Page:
A nationwide survey of women indicated that 70% can’t afford sanitary napkins, with only 2% of the rural population using them despite the fact that three quarters of Indians still live in rural areas. Jeevika Trust is proud to support the improvement of menstrual health of women and adolescent girls from tribal communities in Odisha; through our Project SNAPS, delivered by our partner organisation Jeevan Rekha Parishad (JRP), we support Self-Help Groups of women to produce and market low-cost, eco-disposable sanitary napkins (SNAPS) which not only addresses their personal sanitary needs, but allows them to generate a small income from their activities. A SHG member producing SNAPSThese napkins are also made available to adolescent girls to help keep them in school, and women and girls receive reproductive health education. Overall, the project is helping over 5,000 women and girls. Unfortunately, lack of access to sanitary napkins is only half the problem – poor access to proper sanitation facilities and gender-segregated toilets is also a huge issue, but we’re tackling this through our Project PANI.

Through better education on reproductive health and hygiene, we hope to help break the taboos surrounding menstruation, and through providing women with SNAPS (sanitary napkins)  and improving access to toilet facilities we hope to improve levels of health, reduce RTIs and allow girls to remain in education. As Muruganantham, the man who famously pioneered machinery to produce low-cost sanitary napkins in Tamil Nadu and who this week received the prestigious Padma Shri award for his work, said, “Why buy sanitary napkins from multinationals when we can make them at home and generate employment?”.

To support the expansion of Project SNAPS, please click on the link below to donate:

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HDR: Progress made but a long way to go

by Andrew Redpath, Executive Director at Jeevika Trust

The UN’s latest Human Development Report was published just before Christmas, and has hit not only Indian but international headlines – with a corresponding level of explanation and, it must be said, defensiveness from Indian sources – because it has again confirmed that India’s positioning at a dismal 130 out of 188 countries in the Human Development Index (HDI) contradicts the ‘shining’ image that India cultivates as a global country with its own nuclear, space and foreign aid programs.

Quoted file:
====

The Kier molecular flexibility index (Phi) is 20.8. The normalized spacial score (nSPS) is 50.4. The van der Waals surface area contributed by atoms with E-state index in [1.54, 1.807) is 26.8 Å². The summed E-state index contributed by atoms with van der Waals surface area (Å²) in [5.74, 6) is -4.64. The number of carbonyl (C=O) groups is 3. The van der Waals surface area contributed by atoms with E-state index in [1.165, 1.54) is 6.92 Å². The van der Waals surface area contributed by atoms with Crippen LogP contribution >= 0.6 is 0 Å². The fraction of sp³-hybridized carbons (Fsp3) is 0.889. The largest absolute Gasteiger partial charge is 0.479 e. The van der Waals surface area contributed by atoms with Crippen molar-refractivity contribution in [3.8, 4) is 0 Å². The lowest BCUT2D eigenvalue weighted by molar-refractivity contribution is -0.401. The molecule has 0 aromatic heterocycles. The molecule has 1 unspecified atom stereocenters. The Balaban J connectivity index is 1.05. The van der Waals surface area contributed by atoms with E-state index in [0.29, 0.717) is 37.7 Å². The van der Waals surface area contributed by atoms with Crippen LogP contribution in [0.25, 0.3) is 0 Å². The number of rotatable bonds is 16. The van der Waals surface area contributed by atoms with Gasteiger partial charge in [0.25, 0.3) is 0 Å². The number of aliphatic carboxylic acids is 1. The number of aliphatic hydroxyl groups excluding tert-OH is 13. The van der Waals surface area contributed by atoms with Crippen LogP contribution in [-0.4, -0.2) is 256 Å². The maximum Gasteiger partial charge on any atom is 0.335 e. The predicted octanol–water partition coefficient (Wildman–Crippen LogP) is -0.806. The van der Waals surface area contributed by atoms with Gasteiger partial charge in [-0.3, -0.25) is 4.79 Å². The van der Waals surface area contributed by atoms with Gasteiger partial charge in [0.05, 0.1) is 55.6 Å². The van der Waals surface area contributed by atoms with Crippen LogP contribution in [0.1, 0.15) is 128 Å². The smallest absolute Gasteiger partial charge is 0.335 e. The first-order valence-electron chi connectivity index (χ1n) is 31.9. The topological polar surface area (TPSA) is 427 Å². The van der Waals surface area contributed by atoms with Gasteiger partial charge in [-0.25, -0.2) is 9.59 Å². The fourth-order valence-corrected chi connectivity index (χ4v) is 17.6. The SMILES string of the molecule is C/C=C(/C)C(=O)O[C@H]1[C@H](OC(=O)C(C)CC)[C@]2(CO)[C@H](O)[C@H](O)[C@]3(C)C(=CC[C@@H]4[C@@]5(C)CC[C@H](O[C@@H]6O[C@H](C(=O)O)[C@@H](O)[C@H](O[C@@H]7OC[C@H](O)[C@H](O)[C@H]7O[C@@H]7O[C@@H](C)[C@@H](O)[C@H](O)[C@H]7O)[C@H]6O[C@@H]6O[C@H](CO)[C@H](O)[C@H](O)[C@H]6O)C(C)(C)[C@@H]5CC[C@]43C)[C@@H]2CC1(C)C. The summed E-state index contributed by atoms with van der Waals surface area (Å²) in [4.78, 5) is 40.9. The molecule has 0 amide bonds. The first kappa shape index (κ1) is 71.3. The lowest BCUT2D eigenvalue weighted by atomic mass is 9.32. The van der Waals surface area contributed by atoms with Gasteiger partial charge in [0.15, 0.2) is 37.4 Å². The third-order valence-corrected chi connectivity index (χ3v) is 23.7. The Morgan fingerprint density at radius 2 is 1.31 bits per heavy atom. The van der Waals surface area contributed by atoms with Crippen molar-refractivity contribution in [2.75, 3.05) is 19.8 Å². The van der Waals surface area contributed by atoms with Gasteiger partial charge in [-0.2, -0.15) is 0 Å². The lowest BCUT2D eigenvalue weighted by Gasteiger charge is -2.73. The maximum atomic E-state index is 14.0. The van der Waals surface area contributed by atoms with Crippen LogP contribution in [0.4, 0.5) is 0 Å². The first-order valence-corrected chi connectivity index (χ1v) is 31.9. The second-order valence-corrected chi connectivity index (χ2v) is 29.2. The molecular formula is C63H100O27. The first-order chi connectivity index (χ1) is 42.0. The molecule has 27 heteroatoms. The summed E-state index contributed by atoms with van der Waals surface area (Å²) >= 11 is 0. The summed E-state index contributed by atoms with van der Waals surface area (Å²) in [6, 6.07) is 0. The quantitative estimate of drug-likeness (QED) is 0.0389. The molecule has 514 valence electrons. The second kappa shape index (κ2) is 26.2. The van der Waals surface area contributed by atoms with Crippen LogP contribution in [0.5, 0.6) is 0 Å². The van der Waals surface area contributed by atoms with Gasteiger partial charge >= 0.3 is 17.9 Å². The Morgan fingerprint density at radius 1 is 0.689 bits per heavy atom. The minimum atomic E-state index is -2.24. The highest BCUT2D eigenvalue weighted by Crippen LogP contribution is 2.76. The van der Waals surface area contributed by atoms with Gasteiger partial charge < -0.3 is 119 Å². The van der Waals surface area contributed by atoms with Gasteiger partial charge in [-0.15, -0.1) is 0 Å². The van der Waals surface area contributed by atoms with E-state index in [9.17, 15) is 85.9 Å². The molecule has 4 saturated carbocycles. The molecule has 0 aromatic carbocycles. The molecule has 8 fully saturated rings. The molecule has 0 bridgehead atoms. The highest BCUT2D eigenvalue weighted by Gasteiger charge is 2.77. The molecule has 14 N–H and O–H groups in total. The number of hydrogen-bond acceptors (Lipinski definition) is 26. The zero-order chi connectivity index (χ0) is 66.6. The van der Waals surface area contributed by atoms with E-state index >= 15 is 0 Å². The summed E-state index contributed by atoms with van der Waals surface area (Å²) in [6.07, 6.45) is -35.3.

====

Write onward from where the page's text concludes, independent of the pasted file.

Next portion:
Reactions of the India press to the country’s positioning so far down the HDI are partly sober and partly determined to show the upside and how fast the picture has been changing in the past 15 years.

As the planet’s soon-to-be biggest single nation, set to overtake China in population within 20 years or so, India is weighed down by awesome facts and statistics. These include, for example, the sheer scale of ‘below-the-poverty-line’ (BPL) poverty – the 8 poorest states in India containing more BPL poor than all 28 developing countries of Sub-Saharan Africa, – and child malnutrition – India has one-third of global undernourished children. More importantly, India has failed in one Five-Year Plan after another to apply clear and radical urbanisation or village development strategies to address the urban/rural balance and the challenge of stagnant rural poverty and unplanned ‘urban drift’: 70% of the population or about 830 million people are still classed as rural, and of these more than 300 million – compare that with the entire population of the US or Europe – are BPL.

 

As The Hindu newspaper emphasises in its report of 16 December 2015, “There is now no doubt that the last 10 years were a time of extraordinary human development in India”.   It goes on to record that between 2009 and 2011 India had witnessed the fastest-ever decrease in the percentage of its ‘below-the-poverty-line population’, that between 2000 and 2014 India’s Gross National Income more than doubled  and its Human Development Index value went from 0.462 to 0.609 , a far higher increase than in the previous 15-years.  “This was driven by improved economic growth and increase in life expectancy as a result of improved health care, and less so from improvements in educational outcomes, which have been harder to achieve, especially for women” – an important admission given the critical role of nationwide education in any definition of human development.

In terms of the oft-quoted measure that India hosts one-third of global child malnutrition, the India Health Report: Nutrition 2015 just released by the Public Health Foundation of India points out that “Child undernutrition, …. has begun to fall at historically high rates; between 2006 and 2014, stunting rates for children under five declined from 48 per cent to 39 per cent, translating into 14 million fewer stunted children”.